When I first came across del.icio.us and its use of tags, I found it quite flimsy. But as time has elapsed, I have come to believe that tags have the potential to dramatically change the way we look at information and in the process, lay the foundation for the Memex. David Weinberger puts in nicely:
Del.icio.us kicked “tagging” into gear by giving us a reason to tag stuff. It’s a bookmarking site: If you come across a page on the Web that you want to remember, you post the URL to your personal page at del.icio.us. On the way, you tag it with a word or two that will help you find it among the mass of bookmarks you accumulate on your del.icio.us page. The kicker is that everyone else can see not only what you’ve bookmarked but all the bookmarks that share a particular tag. You can even subscribe to a tag as an RSS feed. For example, I subscribe to the tag “taxonomy,” so every time I go into my blog aggregator, I see a list of new pages to which people have applied that tag. You can also see tagging at work at Flickr, a photo post-and-share site that lets you tag your photos or (with their permission) your friends’ photos.
Folksonomies are different in important ways from top-down, hierarchical taxonomies the shape we’ve assumed knowledge itself takes.
The old way gets some experts together who create a nested tree of concepts into which everything in a particular domain can be slotted. Think of the Dewey Decimal System. Think of the Tree of Life. The new way invites users of information to add a word or three to the objects they want to find again.
The old way provides the vocabulary we are to use. The new way lets us use our own words.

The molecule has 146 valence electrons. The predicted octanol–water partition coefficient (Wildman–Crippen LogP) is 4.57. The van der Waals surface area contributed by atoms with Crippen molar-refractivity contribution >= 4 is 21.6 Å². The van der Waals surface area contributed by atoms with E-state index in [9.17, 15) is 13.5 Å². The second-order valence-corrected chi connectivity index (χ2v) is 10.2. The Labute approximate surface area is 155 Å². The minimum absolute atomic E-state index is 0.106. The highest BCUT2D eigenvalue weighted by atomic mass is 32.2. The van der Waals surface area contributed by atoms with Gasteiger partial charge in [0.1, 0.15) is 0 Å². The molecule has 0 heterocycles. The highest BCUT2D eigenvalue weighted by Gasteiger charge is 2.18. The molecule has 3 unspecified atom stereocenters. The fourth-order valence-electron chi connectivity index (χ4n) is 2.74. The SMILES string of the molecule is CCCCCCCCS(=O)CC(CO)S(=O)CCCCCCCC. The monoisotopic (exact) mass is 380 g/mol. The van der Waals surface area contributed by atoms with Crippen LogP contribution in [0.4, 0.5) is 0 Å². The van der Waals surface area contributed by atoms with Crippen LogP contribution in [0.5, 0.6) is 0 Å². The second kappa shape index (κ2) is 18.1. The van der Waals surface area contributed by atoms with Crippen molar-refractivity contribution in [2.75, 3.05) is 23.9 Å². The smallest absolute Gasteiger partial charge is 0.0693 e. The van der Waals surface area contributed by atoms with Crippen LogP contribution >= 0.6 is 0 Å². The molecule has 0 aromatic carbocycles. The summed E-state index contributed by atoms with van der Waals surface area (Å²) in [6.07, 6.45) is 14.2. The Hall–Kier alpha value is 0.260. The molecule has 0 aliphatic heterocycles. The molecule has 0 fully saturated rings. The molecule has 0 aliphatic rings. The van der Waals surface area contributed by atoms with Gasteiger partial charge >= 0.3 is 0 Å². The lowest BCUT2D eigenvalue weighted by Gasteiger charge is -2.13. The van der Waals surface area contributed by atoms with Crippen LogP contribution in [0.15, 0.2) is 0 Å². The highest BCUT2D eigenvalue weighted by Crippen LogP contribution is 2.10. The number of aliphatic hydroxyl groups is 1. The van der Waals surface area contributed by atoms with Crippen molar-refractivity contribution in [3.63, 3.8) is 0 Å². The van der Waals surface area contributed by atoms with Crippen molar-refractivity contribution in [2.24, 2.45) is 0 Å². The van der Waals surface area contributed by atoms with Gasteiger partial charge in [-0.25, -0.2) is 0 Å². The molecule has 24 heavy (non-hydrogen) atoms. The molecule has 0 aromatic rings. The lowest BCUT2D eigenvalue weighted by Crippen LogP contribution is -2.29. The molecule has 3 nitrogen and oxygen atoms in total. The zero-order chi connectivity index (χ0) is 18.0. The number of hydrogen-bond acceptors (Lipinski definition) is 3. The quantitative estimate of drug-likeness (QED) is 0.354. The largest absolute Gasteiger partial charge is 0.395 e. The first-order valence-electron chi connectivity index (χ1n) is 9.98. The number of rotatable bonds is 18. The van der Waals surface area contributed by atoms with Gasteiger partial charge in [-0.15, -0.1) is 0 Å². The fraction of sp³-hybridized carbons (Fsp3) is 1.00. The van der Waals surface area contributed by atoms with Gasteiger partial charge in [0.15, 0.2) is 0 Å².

The old way puts the control of the classification system in that hands of the owners of information classifying it. The new way gives control to the users of information.
The old way creates a tree. The new rakes leaves together.
This is not an either-or. The old way trees make sense in controlled environments where ambiguity is dangerous and where thoroughness counts. Trees make less sense in the uncontrolled, connected world that cherishes ambiguity.
In our world of events, we can publish tags for things we see and want to keep for future reference. We are doing it for our own good, but if we share it with others, a sort-of emergence effect builds structures that no single individual can. We can also subscribe to tags think of this as a sort-of search across our subscriptions or the wider world outside. RSS ensures that we are alerted any time something new comes across and is appropriately tagged.
Tags are the wisdom of crowds. There is every reason for them not to work. And yet, they do. Along with subscriptions, tags are the other fundamental building block of the event-driven interface of tomorrow.
TECH TALK The Future of Search+T